Baton Rouge Astronomical Society Forum

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PostPosted: September 26th, 2012, 3:49 pm 
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Location: Baton Rouge, LA
Thanks to the hard work of BRAS Observing Chairman Art Barrios, Dr. Comeaux will be the speaker at the next BRAS meeting, Monday 8 October at 7pm.


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PostPosted: October 6th, 2012, 1:25 pm 
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For those who cannot make the Monday evening talk, Dr. Comeaux will also be speaking on Thursday, 11 October at 3:30pm in Room 130 of the Howe-Russell Geoscience Complex. That building is on the River side of the LSU Student Union, and next to Nicholson Hall. However, please keep in mind this is an actual physics colloquium, and as such the lecture and questions may be somewhat more complex than what is to be experienced at the BRAS meeting.

More information:
http://www.phys.lsu.edu/newwebsite/colloquia/deptcurrent.html


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PostPosted: October 9th, 2012, 9:09 pm 
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Keith Comeaux gave a brilliant and captivating talk last night at HRPO. Many BRAS members, LSU students and others were pleased and quite happy to have been part of the most memorable BRAS meeting in years. Comeaux was very gracious, answering questions for quite some time.


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PostPosted: February 7th, 2013, 3:05 pm 
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Location: Baton Rouge, LA
An artist's conception showing the touchdown of Curiosity onto Mars was used as the July picture in the 2013 NASA Science calendar. Interestingly, the caption on the calendar makes a point of stating it was "the hardest mission in the history of robotic planetary exploration".

The illustration is at:
http://www.nasa.gov/mission_pages/msl/multimedia/gallery/pia14841.html


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PostPosted: July 1st, 2013, 9:59 pm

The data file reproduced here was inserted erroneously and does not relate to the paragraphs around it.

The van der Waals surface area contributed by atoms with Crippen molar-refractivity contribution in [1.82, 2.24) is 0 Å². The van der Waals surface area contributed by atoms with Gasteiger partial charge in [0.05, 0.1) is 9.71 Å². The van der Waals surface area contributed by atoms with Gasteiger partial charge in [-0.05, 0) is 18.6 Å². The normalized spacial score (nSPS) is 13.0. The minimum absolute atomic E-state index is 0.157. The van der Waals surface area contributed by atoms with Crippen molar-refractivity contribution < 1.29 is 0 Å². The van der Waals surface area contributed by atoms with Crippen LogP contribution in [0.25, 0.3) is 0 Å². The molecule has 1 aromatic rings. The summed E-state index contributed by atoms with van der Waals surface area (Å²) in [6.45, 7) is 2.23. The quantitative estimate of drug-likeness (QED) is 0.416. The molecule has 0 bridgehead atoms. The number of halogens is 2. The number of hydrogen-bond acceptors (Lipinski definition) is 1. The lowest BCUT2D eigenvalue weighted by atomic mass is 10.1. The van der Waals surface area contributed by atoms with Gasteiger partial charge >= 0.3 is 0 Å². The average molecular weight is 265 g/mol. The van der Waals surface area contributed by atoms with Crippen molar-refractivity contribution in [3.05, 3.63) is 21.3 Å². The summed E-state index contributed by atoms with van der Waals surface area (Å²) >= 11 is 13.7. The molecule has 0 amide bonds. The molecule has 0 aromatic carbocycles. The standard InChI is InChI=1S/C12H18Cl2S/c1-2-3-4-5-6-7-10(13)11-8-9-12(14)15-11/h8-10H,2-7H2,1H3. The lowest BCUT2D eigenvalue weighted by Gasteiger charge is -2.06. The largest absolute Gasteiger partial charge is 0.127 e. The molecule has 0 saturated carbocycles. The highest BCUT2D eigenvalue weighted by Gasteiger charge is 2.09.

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Location: Baton Rouge, LA
Tuesday's APOD is a good one. I've never seen such sharpness in a Martian image, much less a panorama. One notices almost right away the section of the image with Curiosity itself is in black-and-white, but the whole panorama is worth staring at for minutes at a time.

This is an important transition phase for Curiosity. It will soon begin a hike southwest toward Mt. Sharp, the central peak of Gale Crater.

25 June APOD:
http://apod.nasa.gov/apod/ap130625.html

Additional information:
http://www.nasa.gov/centers/jpl/news/msl20130605.html


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PostPosted: August 6th, 2014, 4:59 pm 
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Location: Baton Rouge, LA
Happy second birthday, Curiosity! It's been a wonderful two years. Curiosity studied rocks in Yellowknife Bay and found evidence of an ancient freshwater lake, along with chemical "food" for any microbes that may have been. Beginning last month, the JPL team was steering Curiosity toward Zabriskie Plateau but the rover has injured wheels from a similar terrain. The announcement came on 8 July that the rover had finally driven out of the original 7km x 20km landing ellipse that was its target. As of that day the rover had driven a little more that eight kilometers.

On or about last Thursday Curiosity reached the edge of Hidden Valley.

More information:
http://www.nasa.gov/jpl/mro/mars-orbiter-views-curiosity-rover-20140708/
http://www.nasa.gov/jpl/msl/curiosity-20140805/


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PostPosted: January 17th, 2015, 4:03 pm 
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Location: Baton Rouge, LA
In May of last year Curiosity created its third "self-portrait", showing itself posed next to the Windjana rock and the hole drilled into it. This picture is used as the August image for this year's NASA Science calendar.

The image:
http://www.nasa.gov/jpl/msl/pia18390/


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PostPosted: March 21st, 2015, 12:26 pm 
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Location: Baton Rouge, LA
The 9 February APOD is a November 2014 shot of one-meter-wide Whale Rock near the base of Mount Sharp on Mars. Curiosity is hard at work determining the origin of layered Martian rocks.

9 February APOD:
http://apod.nasa.gov/apod/ap150209.html


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PostPosted: July 23rd, 2015, 5:09 pm 
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Location: Baton Rouge, LA
Looking at a MAHLI image that was recorder in late May, I was reminded of rust-tinted version of a cross-section of that goopy aggregate cement that had the variety of round rocks embedded in it. According to the writeup below the image, scientists believe some of the rocks may have traveled "long distances" but I wonder exactly how far away the rocks' original homes were. I know since the winds are thin, a visitor would not be so prone to get blown over even when those winds were high-speed.

More information:
http://www.nasa.gov/jpl/msl/pia19677/diverse-grains-in-mars-sandstone-target-big-arm


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PostPosted: September 2nd, 2015, 7:19 pm 
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Location: Baton Rouge, LA
Curiosity celebrated its third Earth year at Mars on the 6th. A paranorama generated on Sols 952 and 953 is its present to us. NASA has been on Mars with robotic missions each decades since the 1970s!

8 August APOD:
http://apod.nasa.gov/apod/ap150808.html


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